Nine days ago, the world celebrated the seventy-first anniversary of the first explosion of an atomic bomb. This plutonium device was the product of years of research by the scientists recruited into the Manhattan Project. They gave the test the code name Trinity. Detonation took place on July 16, 1945 at the top of a 100-foot tower at the Alamogordo Bombing and Gunnery Range, which is now the White Sands Missile Range in the desert of New Mexico. The energy released was equivalent to the explosion of 20 tons of TNT. A flash of light many times brighter than the sun covered all of New Mexico and parts of Mexico, Arizona, and Texas. A mushroom cloud rose 38,000 feet, and the temperature exceeded 10,000 times that of the surface of the sun. Ground zero became a crater 2,400 feet in diameter, and the sand of the desert turned to glass.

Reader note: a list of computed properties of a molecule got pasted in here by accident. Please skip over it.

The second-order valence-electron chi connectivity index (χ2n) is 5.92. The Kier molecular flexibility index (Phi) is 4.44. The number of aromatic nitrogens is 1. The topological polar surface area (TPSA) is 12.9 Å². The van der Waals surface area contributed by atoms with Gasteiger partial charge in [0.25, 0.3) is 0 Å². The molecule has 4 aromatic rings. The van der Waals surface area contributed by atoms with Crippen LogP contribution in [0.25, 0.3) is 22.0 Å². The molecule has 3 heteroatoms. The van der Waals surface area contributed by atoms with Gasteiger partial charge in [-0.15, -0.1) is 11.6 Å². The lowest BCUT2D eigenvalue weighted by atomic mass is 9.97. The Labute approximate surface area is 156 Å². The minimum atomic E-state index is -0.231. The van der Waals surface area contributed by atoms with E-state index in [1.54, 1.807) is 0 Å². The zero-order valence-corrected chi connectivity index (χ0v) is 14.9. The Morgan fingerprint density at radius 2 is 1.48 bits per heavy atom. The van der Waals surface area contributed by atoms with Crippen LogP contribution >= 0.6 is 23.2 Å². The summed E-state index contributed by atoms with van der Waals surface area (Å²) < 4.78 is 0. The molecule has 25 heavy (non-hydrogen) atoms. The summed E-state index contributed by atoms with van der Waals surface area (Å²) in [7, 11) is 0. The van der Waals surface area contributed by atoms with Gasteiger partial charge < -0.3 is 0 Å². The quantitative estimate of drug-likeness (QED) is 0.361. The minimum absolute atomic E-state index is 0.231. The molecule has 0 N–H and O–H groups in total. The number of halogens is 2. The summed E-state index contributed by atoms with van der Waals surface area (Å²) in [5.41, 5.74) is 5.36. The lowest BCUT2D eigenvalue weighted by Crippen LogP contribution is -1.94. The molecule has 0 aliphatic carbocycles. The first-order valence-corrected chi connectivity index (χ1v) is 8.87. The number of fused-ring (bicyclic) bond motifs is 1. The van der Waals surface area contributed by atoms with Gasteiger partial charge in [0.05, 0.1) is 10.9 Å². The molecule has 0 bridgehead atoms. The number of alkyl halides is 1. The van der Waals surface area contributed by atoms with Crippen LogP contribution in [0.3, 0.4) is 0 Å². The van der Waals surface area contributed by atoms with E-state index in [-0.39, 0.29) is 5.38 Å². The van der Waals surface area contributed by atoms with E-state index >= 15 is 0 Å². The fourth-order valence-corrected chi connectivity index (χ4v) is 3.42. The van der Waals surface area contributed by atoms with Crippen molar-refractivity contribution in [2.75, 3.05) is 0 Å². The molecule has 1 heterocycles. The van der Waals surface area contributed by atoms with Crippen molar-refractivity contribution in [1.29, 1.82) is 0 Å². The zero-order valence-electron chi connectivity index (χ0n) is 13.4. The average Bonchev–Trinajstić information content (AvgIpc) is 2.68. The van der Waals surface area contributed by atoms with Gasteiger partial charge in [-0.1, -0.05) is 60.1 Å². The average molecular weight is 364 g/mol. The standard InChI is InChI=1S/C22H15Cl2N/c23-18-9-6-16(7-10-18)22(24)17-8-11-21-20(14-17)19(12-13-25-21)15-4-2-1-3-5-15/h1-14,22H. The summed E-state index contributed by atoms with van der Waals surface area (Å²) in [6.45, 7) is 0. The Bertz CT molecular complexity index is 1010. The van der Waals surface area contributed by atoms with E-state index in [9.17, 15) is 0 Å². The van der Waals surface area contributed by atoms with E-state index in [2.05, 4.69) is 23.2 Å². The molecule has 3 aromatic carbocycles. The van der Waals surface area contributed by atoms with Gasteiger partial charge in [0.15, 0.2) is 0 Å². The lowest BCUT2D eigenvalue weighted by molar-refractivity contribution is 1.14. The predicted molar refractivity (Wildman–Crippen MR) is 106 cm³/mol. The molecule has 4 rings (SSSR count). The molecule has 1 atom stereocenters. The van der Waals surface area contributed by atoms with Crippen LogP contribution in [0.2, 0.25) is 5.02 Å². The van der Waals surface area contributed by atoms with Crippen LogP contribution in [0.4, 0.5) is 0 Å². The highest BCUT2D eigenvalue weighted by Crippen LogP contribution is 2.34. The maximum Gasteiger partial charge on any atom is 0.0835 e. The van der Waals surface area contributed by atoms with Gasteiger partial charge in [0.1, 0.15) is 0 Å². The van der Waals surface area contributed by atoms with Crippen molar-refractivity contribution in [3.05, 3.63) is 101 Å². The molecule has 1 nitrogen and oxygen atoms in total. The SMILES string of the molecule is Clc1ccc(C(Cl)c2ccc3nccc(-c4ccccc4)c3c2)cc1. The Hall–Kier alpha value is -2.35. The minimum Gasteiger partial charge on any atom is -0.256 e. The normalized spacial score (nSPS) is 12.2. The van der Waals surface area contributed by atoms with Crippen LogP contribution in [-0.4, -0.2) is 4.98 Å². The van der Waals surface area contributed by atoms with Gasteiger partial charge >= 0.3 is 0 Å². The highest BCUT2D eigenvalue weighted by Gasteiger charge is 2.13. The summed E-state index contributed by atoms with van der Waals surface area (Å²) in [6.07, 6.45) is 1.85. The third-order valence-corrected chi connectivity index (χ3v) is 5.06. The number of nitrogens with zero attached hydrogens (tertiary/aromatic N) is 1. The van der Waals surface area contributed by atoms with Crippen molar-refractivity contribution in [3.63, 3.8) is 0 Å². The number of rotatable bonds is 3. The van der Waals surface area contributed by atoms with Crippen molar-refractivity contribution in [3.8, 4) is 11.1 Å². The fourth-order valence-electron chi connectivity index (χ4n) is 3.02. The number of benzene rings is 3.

This was a tiny device when compared to modern nuclear weapons whose yield is measured in megatons (millions of tons) instead of kilotons (thousands of tons).
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